Château de Montfort Vouvray Demi-Sec 2013

I have been doing a little adventurous and experimental drinking recently. This doesn’t mean I have mean partaking of a glass or two midway through abseiling down a 300-metre rock face, nor have I been pulling corks on bottles in the protection of a shark cage, although I suppose both situations present some interesting new possibilities. It is more that I have been challenging my own beliefs about some of the Loire Valley’s wines, which is a good way to avoid staying in a wine-drinking rut. I have revisited domaines I thought I understood (only to realise I should perhaps reappraise this opinion), and pulled corks on wines from less familiar vintages, 1999 Coteaux du Layon for example, and 1998 Coteaux de l’Aubance.

You might think this week’s wine, from a very familiar appellation but perhaps a rather less familiar domaine, was cut from the same cloth. A blind exploration in Vouvray perhaps? An opportunity to look beyond the long-established big names like Domaine Huet and Philippe Foreau? A chance to explore beyond even the newer generation, guys like Vincent Carême and Peter Hahn, who have done so much to re-energise the appellation? Actually, no. In fact here nothing could be further from the truth; I encountered this wine when judging for the Decanter World Wine Awards, and was enticed by the style, which is very much at the pure, white-flower, white-pebble end of the Vouvray spectrum, and at the time (the tasting was absolutely blind, of course) I wondered if it came from the hands of the Champalou family. It seemed to be very much their style. Once the results were revealed it transpired, of course, that it did not, and I thought I should perhaps revisit the wine. Thus, this week’s wine isn’t a case of blind adventure. This is a case of double-checking an opinion, seeing if my impressions during a brief blind tasting hold up when I have a much longer time to sit down with the wine.

Château de Montfort Vouvray Demi-Sec 2013

This wine gives us a window onto a Vouvray empire not really discussed in any detail on Winedoctor. Château de Montfort is a long-established property currently in the hands of the Feray family, who own several large domaines in the appellation. The best-known is perhaps Château Moncontour, a striking property which sits atop the première côte at Le Petit Coteau, directly west of the town of Vouvray, but they also own Domaine de Vaugondy in Vernou-sur-Brenne as well as Domaine du Petit Coteau, which I believe incorporates vines from the now defunct Domaine Lemaire-Fournier. Château de Montfort is in Noizay, one of the seven communes eligible for the appellation, and the furthest upriver. Noizay is of course the location of the Côte de Venise, owned by Jacky Blot of Domaine de la Taille aux Loups, and there are some up-and-coming names based here including Florent Cosme. Both Jacky and Florent are working with vines located on the première côte though, whereas Château de Montfort is up closer to Chançay, very much on the deuxième côte.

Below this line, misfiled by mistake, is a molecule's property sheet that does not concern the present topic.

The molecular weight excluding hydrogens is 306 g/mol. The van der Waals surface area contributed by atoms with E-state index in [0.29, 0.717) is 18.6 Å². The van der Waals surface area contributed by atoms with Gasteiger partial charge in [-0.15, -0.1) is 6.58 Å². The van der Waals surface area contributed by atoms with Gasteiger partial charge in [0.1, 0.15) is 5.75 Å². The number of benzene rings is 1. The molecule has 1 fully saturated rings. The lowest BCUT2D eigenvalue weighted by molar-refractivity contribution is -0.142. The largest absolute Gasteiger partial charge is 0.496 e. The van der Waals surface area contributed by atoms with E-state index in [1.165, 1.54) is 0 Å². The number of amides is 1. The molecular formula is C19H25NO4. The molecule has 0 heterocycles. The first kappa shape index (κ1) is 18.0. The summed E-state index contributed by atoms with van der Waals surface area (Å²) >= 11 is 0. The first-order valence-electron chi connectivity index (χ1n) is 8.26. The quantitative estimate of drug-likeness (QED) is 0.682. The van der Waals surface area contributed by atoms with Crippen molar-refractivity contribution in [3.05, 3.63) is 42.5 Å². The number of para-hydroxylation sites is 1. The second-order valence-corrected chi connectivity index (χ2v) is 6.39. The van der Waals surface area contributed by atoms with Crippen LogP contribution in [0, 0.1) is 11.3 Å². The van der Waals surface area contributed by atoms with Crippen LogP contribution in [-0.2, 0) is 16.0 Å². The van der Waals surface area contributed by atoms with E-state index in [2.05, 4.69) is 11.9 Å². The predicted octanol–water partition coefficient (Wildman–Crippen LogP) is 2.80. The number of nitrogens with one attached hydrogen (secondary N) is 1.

The land here begins to slope down towards the valley of the Brenne, giving the vines a gentle, north-facing aspect. Château de Montfort is a large domaine, with 35 hectares of vines gathered together around the château which is more of a slightly untidy fortified farmhouse than a Renaissance masterpiece. The viticulture is chemically-dependent, the vineyard soil hard, blitzed and bare when I drove past in the summer of 2014. The fruit for the demi-sec cuvée comes from 15 hectares of the vineyard, on soils of clay and limestone, and it is vinified in stainless steel, with fermentation arrested when the desired concentration of residual sugar has been reached (I am not sure how in this case, although the simplest way to achieve this is through the addition of sulphur dioxide, but refrigeration and filtration are other options if the winery is suitably equipped).

It’s not the most romantic vision or story, but tasted blind and reassessed here the end product has merit all the same. The 2013 Vouvray Demi-Sec from Château de Montfort is sealed with screwcap, and the wine once released displays a pale, water-white hue. It has a surprisingly pure and delicate nose, fresh with scents of citrus zest, sweet pear and apple, along with white flowers, perfumed chalk and a hint of gentle sweetness. This all comes through on the palate, providing the wine a supple and rather plump cushion on which sits twirls of vibrant, pithy, lightly bitter citrus zest with the same soft, chalky sweetness suggested by the nose, backed up by a succulent, pebbly, wet-stone character and rather incisive acidity. It is clean, long and full of fresh pithy bite. On reflection, I think I will stick to my opinion formed when tasting blind. While this wine might not have the backstory many in the appellation can give us, and it does not have any worthy organic or artisanal credentials, there is no doubt that this is an attractive demi-sec which remains true to the style of the appellation, offering nice drinking pleasure with an easily accessible distribution. Well done! 16/20 (24/8/15)

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